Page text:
Walking together with you

Henry Tan was an avid sportsman, till congenital muscular dystrophy weakened his muscles and affected his walking. When he suffered a stroke in October 2018, his ability to walk was severely impaired. He was admitted to St Luke’s Hospital for rehabilitation.

“I walk with a hunch and my wife would scold me. But when I try to stand tall, I will fall.” said Henry, 66. His therapists informed him of a new technology that might be helpful for his progress.

St Luke’s Hospital is a partner in the Temasek Foundation – Improving Mobility via Exoskeletons (iMOVE) programme. The robotic exoskeleton helps patients with conditions such as stroke and spinal cord injury to regain some mobility and independence in walking.

The iMOVE programme organised by National University Health System (NUHS) and Alexandra Hospital was officially launched on 6 May 2019. Prof John Wong, Chief Executive of NUHS said, “Studies have shown that intensity and frequency of rehabilitation translates to better outcomes. However, such intensity is difficult to achieve, particularly for the more debilitated patients.”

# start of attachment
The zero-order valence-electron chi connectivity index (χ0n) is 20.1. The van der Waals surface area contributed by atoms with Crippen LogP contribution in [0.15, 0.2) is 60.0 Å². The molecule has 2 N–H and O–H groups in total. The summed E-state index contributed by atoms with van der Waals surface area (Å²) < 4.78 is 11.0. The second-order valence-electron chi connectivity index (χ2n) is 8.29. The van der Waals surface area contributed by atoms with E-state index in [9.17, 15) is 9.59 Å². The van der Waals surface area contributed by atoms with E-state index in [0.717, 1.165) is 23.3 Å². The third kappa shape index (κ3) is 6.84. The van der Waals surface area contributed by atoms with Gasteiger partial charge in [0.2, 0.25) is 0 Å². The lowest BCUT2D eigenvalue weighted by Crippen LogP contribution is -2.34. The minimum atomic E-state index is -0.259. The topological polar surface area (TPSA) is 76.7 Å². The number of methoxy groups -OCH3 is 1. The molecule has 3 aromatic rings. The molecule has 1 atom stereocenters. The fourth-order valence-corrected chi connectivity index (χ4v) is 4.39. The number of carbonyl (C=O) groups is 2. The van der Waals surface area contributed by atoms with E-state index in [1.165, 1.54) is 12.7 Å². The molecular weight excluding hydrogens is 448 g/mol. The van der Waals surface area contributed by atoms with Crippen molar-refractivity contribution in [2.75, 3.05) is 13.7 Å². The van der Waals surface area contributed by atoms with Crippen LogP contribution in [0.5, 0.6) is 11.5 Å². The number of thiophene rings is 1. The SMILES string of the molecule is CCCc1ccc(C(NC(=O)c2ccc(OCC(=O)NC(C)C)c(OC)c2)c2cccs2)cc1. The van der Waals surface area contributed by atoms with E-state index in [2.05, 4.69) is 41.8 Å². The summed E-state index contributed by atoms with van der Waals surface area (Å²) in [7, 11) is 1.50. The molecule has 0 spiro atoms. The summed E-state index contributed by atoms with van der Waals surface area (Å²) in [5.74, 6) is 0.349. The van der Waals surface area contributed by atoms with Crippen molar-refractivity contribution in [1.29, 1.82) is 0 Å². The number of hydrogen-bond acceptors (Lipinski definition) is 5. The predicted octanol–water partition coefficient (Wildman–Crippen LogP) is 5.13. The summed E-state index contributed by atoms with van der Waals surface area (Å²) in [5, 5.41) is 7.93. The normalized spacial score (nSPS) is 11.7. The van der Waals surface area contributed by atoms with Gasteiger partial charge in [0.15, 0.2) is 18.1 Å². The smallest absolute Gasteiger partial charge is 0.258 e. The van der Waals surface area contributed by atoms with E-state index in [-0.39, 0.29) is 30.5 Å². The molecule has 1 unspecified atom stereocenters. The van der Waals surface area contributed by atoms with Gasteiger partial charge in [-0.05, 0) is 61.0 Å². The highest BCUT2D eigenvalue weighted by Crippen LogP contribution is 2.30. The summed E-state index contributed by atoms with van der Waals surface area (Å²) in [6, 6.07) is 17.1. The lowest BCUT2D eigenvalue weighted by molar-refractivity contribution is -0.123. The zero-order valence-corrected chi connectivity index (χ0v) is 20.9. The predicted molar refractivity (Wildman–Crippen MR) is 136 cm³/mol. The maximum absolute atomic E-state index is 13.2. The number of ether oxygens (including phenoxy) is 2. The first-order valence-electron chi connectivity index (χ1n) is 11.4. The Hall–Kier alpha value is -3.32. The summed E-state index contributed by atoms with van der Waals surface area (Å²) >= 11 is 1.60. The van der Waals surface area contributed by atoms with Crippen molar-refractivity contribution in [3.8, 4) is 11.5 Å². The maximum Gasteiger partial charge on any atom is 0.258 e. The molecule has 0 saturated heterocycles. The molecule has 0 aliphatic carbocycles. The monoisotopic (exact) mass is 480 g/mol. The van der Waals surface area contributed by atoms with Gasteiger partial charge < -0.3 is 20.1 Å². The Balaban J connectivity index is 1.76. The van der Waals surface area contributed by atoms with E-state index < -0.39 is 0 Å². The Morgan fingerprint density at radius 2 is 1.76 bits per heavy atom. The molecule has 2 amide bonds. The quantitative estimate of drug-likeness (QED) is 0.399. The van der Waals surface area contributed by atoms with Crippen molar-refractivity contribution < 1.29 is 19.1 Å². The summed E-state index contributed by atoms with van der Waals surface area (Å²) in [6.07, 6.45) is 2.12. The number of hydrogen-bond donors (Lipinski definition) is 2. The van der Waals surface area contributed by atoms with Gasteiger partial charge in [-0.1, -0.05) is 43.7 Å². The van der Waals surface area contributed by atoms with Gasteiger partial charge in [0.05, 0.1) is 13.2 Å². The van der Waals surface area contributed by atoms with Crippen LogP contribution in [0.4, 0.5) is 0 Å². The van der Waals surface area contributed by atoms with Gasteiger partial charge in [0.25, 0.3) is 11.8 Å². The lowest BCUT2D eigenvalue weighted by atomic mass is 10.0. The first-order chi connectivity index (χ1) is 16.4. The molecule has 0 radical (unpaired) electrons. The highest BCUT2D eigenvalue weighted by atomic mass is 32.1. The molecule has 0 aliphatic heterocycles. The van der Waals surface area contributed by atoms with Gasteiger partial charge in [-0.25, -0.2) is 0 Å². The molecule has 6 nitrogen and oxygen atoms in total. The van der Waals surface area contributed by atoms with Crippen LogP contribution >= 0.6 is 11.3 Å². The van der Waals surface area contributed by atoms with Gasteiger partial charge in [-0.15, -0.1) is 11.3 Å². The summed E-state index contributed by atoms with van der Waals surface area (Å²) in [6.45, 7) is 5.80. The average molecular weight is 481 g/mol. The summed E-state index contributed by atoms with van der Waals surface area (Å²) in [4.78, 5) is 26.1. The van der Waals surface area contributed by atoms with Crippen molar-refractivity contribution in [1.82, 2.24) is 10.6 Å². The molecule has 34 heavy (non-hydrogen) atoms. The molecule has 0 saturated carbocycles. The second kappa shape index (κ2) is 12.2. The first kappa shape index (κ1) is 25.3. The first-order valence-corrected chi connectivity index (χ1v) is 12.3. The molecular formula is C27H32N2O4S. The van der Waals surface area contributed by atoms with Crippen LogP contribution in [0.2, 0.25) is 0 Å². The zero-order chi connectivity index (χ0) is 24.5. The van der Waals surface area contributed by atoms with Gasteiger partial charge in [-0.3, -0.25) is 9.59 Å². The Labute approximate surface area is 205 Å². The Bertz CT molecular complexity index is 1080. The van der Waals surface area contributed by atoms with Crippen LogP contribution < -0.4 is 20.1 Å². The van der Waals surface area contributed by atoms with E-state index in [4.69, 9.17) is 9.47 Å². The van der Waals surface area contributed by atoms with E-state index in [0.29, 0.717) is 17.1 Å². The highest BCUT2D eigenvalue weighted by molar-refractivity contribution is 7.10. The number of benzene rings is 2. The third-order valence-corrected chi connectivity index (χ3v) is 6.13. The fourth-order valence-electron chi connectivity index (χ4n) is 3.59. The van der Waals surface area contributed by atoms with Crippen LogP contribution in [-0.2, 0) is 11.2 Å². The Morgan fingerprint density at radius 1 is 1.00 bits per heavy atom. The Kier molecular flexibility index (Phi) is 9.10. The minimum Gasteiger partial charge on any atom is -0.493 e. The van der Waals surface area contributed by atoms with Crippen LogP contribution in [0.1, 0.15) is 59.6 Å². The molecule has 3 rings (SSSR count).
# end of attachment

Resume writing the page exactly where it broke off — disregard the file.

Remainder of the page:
Yap Thian Yong, physiotherapist at St Luke’s Hospital, said, “The exoskeleton allows for a more consistent practice of the joint movements. It can also generate immediate feedback data so that we can adjust patients’ walking pattern immediately. Together with conventional rehabilitation, we can achieve better productivity and optimise the session for patients.”

Henry joked that the exoskeleton was “unforgiving” as it “disallowed” him to walk with the wrong posture that he had used for over 20 years. With better posture, he can now walk

Besides the exoskeleton, Henry also used other robotics at the hospital such as the G-EO System, which trained his lower body muscles.